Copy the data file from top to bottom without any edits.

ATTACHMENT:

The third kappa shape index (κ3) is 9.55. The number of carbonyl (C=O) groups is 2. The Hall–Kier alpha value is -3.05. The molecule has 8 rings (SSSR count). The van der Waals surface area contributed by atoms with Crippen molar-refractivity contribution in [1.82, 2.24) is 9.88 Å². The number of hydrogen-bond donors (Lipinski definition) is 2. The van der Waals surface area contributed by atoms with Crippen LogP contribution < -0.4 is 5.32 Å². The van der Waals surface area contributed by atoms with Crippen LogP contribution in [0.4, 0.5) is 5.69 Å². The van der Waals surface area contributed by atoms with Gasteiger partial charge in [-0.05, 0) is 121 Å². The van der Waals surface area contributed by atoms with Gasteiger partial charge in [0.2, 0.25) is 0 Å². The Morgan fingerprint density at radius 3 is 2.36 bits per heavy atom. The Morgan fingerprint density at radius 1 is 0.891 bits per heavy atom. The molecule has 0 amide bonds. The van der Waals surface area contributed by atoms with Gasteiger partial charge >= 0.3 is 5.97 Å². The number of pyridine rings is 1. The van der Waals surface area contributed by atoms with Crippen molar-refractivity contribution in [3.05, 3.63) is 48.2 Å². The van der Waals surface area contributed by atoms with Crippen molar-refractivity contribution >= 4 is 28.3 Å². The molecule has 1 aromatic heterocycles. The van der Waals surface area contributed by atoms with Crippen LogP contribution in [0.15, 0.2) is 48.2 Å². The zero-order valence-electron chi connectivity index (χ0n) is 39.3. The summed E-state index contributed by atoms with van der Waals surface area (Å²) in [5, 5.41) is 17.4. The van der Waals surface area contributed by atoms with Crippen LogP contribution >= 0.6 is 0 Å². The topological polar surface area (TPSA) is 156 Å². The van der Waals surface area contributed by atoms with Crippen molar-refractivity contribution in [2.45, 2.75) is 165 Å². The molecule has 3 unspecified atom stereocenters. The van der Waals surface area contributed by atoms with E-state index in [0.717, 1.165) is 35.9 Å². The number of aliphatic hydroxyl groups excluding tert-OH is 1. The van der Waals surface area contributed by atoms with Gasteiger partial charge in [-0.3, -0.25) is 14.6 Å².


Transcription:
The third kappa shape index (κ3) is 9.55. The number of carbonyl (C=O) groups is 2. The Hall–Kier alpha value is -3.05. The molecule has 8 rings (SSSR count). The van der Waals surface area contributed by atoms with Crippen molar-refractivity contribution in [1.82, 2.24) is 9.88 Å². The number of hydrogen-bond donors (Lipinski definition) is 2. The van der Waals surface area contributed by atoms with Crippen LogP contribution < -0.4 is 5.32 Å². The van der Waals surface area contributed by atoms with Crippen LogP contribution in [0.4, 0.5) is 5.69 Å². The van der Waals surface area contributed by atoms with Gasteiger partial charge in [-0.05, 0) is 121 Å². The van der Waals surface area contributed by atoms with Gasteiger partial charge in [0.2, 0.25) is 0 Å². The Morgan fingerprint density at radius 3 is 2.36 bits per heavy atom. The Morgan fingerprint density at radius 1 is 0.891 bits per heavy atom. The molecule has 0 amide bonds. The van der Waals surface area contributed by atoms with Gasteiger partial charge >= 0.3 is 5.97 Å². The number of pyridine rings is 1. The van der Waals surface area contributed by atoms with Crippen molar-refractivity contribution in [3.05, 3.63) is 48.2 Å². The van der Waals surface area contributed by atoms with Crippen molar-refractivity contribution >= 4 is 28.3 Å². The molecule has 1 aromatic heterocycles. The van der Waals surface area contributed by atoms with Crippen LogP contribution in [0.15, 0.2) is 48.2 Å². The zero-order valence-electron chi connectivity index (χ0n) is 39.3. The summed E-state index contributed by atoms with van der Waals surface area (Å²) in [5, 5.41) is 17.4. The van der Waals surface area contributed by atoms with Crippen LogP contribution >= 0.6 is 0 Å². The topological polar surface area (TPSA) is 156 Å². The van der Waals surface area contributed by atoms with Crippen molar-refractivity contribution in [2.45, 2.75) is 165 Å². The molecule has 3 unspecified atom stereocenters. The van der Waals surface area contributed by atoms with E-state index in [0.717, 1.165) is 35.9 Å². The number of aliphatic hydroxyl groups excluding tert-OH is 1. The van der Waals surface area contributed by atoms with Gasteiger partial charge in [-0.3, -0.25) is 14.6 Å².